Microsoft wants to make Windows 10 upgrade blocks easier to understand, according to new report

Laurent Giret

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Every time Microsoft releases a new major Windows 10 update, not all users are able to install it immediately. As we’ve seen it earlier this year with the May 2020 Update (version 2004), there were once again several upgrade blocks in place preventing many consumers, including those with recent Microsoft Surface devices, from installing this update immediately.

It was quite surprising to see that the latest version of Windows 10 was not ready on day one for some of the company’s own Surface devices. Compatibility issues can also be frustrating for other Windows 10 users, especially since Windows Update doesn’t do a great job at explaining why someone can’t install the latest Windows 10 release.

According to a new report from ZDNet’s Mary Jo Foley, Microsoft is aware that it can do better to avoid compatibility issues by working more closely with its hardware partners. Additionally, the company may already be working on better communicating why major updates can’t be installed immediately.

Regarding the first issue, Foley’s sources said that “Microsoft is working on beefing up the driver test matrix by adding more hardware/driver combinations and coupling that with their artificial intelligence/machine learning tech to highlight potential problem areas before and after rollouts begin.” As of this writing, Microsoft is still investigating a compatibility issue with certain Conexant audio drivers, and an upgrade block is still preventing affected users from installing the May 2020 Update.

As for better explaining to Windows 10 users why they can’t install a new Windows 10 release when they want to, the company’s plans are still a bit unclear, though making some improvements is on the roadmap according to Foley.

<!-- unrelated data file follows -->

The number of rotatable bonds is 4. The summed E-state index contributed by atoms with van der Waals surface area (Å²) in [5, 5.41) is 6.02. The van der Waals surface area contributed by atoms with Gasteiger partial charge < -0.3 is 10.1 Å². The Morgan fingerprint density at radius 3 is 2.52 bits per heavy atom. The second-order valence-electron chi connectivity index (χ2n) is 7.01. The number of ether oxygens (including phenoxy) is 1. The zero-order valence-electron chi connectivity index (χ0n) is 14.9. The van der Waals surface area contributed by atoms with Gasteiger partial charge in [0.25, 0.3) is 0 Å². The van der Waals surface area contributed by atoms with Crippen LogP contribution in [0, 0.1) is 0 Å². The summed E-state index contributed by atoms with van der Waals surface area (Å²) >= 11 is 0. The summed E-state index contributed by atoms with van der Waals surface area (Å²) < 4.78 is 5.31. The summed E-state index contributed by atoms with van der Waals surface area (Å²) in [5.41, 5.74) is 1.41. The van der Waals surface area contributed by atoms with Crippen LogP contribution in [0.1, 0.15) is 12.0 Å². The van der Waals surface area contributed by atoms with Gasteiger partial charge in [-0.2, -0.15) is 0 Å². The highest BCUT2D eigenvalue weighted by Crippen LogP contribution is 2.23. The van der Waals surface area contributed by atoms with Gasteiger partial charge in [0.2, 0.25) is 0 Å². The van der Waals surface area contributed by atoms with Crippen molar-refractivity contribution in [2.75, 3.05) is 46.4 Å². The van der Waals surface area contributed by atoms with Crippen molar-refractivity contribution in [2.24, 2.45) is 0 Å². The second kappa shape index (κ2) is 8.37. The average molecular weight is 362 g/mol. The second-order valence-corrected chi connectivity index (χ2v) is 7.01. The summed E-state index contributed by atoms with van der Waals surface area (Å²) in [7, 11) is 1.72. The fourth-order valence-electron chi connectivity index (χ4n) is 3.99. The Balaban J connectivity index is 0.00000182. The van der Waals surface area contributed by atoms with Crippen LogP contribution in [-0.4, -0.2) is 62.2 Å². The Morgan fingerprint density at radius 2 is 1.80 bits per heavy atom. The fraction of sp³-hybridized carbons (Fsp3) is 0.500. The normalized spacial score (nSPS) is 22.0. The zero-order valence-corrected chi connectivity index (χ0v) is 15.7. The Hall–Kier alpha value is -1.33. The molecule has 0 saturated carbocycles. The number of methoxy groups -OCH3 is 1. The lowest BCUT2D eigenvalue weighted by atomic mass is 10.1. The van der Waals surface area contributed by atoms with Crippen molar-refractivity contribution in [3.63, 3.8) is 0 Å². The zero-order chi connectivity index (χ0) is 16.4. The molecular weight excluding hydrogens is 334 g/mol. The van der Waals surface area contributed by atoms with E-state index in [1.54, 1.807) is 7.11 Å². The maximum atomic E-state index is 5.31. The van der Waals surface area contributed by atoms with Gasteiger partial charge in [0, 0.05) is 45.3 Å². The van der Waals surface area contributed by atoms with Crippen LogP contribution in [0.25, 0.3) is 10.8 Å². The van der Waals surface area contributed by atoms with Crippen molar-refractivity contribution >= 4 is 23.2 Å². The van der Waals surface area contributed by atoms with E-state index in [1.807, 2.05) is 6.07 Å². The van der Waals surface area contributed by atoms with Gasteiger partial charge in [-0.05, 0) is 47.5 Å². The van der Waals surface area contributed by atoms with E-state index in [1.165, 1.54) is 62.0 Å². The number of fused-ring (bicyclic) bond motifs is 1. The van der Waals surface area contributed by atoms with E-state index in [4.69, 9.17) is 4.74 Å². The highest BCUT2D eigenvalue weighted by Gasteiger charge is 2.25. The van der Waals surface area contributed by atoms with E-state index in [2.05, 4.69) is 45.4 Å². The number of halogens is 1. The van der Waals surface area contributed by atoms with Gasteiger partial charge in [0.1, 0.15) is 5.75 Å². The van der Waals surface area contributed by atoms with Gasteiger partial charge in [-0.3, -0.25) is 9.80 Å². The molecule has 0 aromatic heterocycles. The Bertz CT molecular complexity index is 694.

“Speaking of the “after” rollout period, Microsoft also is working to do what many Windows users have been requesting: Make blocking issues clearer and more customized. Microsoft’s goal is to provide Windows 10 users with much more specific information on why their machines are blocked from receiving a particular update and to give them an inbox notification that is both specific and actionable, I hear. None of my contacts would say when something like this might happen, unfortunately, but at least it’s on the list.”

Due to the huge variety of hardware in the Windows 10 ecosystem, it’s likely impossible for the company to make a new Windows 10 release available for everyone on day one. Even though major updates are being tested for months with Windows Insiders, there will always be some compatibility issues with certain hardware.

It also doesn’t help that Microsoft continues to ship two Windows Updates every year in the spring and fall seasons, though things could eventually change on that front. According to a previous report from Foley, Microsoft could be planning one major Windows 10 update every year starting next year. to give engineers more time to work on Windows10X. The latter is a new lightweight version of Windows 10 designed for Chromebook-like devices, and it was initially expected to debut on the dual-screen Surface Neo later this year.